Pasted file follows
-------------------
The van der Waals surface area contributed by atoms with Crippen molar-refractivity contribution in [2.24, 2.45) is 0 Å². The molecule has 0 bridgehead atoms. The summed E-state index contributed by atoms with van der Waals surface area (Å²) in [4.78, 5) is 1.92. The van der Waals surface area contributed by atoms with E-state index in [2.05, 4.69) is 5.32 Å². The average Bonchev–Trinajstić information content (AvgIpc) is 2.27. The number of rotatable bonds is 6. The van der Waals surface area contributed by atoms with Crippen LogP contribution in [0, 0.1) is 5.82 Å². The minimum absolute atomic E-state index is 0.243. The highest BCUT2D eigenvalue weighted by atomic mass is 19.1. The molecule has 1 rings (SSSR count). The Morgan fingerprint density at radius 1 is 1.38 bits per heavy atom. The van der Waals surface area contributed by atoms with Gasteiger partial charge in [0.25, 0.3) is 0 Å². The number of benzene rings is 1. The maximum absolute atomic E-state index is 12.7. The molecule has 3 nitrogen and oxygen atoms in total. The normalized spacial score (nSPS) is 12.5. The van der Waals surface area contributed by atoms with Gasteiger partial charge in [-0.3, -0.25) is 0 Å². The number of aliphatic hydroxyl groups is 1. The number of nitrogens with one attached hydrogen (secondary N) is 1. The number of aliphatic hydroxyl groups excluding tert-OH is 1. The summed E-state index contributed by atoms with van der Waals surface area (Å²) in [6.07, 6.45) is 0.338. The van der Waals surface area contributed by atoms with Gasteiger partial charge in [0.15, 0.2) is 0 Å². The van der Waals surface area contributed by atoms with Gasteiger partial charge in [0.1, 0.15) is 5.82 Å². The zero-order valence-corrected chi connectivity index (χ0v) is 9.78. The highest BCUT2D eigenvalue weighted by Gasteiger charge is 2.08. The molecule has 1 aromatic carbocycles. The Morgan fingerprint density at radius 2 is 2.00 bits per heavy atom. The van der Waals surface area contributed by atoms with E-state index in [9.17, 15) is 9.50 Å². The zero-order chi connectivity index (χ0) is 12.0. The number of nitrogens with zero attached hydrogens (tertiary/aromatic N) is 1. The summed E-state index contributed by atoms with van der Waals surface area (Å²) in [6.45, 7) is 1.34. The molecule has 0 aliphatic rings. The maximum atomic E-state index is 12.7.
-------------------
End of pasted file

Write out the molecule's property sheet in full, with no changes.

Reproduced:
The van der Waals surface area contributed by atoms with Crippen molar-refractivity contribution in [2.24, 2.45) is 0 Å². The molecule has 0 bridgehead atoms. The summed E-state index contributed by atoms with van der Waals surface area (Å²) in [4.78, 5) is 1.92. The van der Waals surface area contributed by atoms with E-state index in [2.05, 4.69) is 5.32 Å². The average Bonchev–Trinajstić information content (AvgIpc) is 2.27. The number of rotatable bonds is 6. The van der Waals surface area contributed by atoms with Crippen LogP contribution in [0, 0.1) is 5.82 Å². The minimum absolute atomic E-state index is 0.243. The highest BCUT2D eigenvalue weighted by atomic mass is 19.1. The molecule has 1 rings (SSSR count). The Morgan fingerprint density at radius 1 is 1.38 bits per heavy atom. The van der Waals surface area contributed by atoms with Gasteiger partial charge in [0.25, 0.3) is 0 Å². The number of benzene rings is 1. The maximum absolute atomic E-state index is 12.7. The molecule has 3 nitrogen and oxygen atoms in total. The normalized spacial score (nSPS) is 12.5. The van der Waals surface area contributed by atoms with Gasteiger partial charge in [-0.3, -0.25) is 0 Å². The number of aliphatic hydroxyl groups is 1. The number of nitrogens with one attached hydrogen (secondary N) is 1. The number of aliphatic hydroxyl groups excluding tert-OH is 1. The summed E-state index contributed by atoms with van der Waals surface area (Å²) in [6.07, 6.45) is 0.338. The van der Waals surface area contributed by atoms with Gasteiger partial charge in [0.15, 0.2) is 0 Å². The van der Waals surface area contributed by atoms with Gasteiger partial charge in [0.1, 0.15) is 5.82 Å². The zero-order valence-corrected chi connectivity index (χ0v) is 9.78. The highest BCUT2D eigenvalue weighted by Gasteiger charge is 2.08. The molecule has 1 aromatic carbocycles. The Morgan fingerprint density at radius 2 is 2.00 bits per heavy atom. The van der Waals surface area contributed by atoms with E-state index in [9.17, 15) is 9.50 Å². The zero-order chi connectivity index (χ0) is 12.0. The number of nitrogens with zero attached hydrogens (tertiary/aromatic N) is 1. The summed E-state index contributed by atoms with van der Waals surface area (Å²) in [6.45, 7) is 1.34. The molecule has 0 aliphatic rings. The maximum atomic E-state index is 12.7.